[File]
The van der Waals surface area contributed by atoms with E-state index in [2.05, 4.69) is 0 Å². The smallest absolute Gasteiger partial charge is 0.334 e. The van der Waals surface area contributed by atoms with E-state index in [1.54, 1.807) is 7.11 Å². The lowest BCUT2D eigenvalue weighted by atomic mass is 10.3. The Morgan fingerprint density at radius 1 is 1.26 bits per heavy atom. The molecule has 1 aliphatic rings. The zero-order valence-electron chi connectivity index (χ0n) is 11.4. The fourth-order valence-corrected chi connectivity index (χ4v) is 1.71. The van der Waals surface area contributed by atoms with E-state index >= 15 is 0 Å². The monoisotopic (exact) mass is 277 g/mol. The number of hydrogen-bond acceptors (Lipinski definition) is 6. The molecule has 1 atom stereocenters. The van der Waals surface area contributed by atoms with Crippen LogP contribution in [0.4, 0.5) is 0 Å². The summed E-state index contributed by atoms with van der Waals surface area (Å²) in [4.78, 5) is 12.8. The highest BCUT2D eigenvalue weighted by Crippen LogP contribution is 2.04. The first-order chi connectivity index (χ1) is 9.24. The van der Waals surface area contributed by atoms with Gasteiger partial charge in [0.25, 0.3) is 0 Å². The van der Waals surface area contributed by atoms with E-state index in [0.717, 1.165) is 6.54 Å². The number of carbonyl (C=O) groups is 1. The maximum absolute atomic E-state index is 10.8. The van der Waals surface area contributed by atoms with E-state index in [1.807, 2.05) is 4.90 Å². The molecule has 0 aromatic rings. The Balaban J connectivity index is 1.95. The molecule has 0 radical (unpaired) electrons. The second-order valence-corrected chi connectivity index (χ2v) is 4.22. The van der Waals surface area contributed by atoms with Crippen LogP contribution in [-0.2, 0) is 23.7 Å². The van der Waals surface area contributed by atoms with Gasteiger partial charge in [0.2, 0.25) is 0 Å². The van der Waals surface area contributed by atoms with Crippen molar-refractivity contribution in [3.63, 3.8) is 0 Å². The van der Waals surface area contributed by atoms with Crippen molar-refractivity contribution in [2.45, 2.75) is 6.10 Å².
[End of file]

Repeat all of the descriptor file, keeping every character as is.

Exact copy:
The van der Waals surface area contributed by atoms with E-state index in [2.05, 4.69) is 0 Å². The smallest absolute Gasteiger partial charge is 0.334 e. The van der Waals surface area contributed by atoms with E-state index in [1.54, 1.807) is 7.11 Å². The lowest BCUT2D eigenvalue weighted by atomic mass is 10.3. The Morgan fingerprint density at radius 1 is 1.26 bits per heavy atom. The molecule has 1 aliphatic rings. The zero-order valence-electron chi connectivity index (χ0n) is 11.4. The fourth-order valence-corrected chi connectivity index (χ4v) is 1.71. The van der Waals surface area contributed by atoms with E-state index >= 15 is 0 Å². The monoisotopic (exact) mass is 277 g/mol. The number of hydrogen-bond acceptors (Lipinski definition) is 6. The molecule has 1 atom stereocenters. The van der Waals surface area contributed by atoms with Crippen LogP contribution in [0.4, 0.5) is 0 Å². The summed E-state index contributed by atoms with van der Waals surface area (Å²) in [4.78, 5) is 12.8. The highest BCUT2D eigenvalue weighted by Crippen LogP contribution is 2.04. The first-order chi connectivity index (χ1) is 9.24. The van der Waals surface area contributed by atoms with Gasteiger partial charge in [0.25, 0.3) is 0 Å². The van der Waals surface area contributed by atoms with E-state index in [0.717, 1.165) is 6.54 Å². The number of carbonyl (C=O) groups is 1. The maximum absolute atomic E-state index is 10.8. The van der Waals surface area contributed by atoms with E-state index in [1.807, 2.05) is 4.90 Å². The molecule has 0 aromatic rings. The Balaban J connectivity index is 1.95. The molecule has 0 radical (unpaired) electrons. The second-order valence-corrected chi connectivity index (χ2v) is 4.22. The van der Waals surface area contributed by atoms with Crippen LogP contribution in [-0.2, 0) is 23.7 Å². The van der Waals surface area contributed by atoms with Gasteiger partial charge in [0.2, 0.25) is 0 Å². The van der Waals surface area contributed by atoms with Crippen molar-refractivity contribution in [3.63, 3.8) is 0 Å². The van der Waals surface area contributed by atoms with Crippen molar-refractivity contribution in [2.45, 2.75) is 6.10 Å².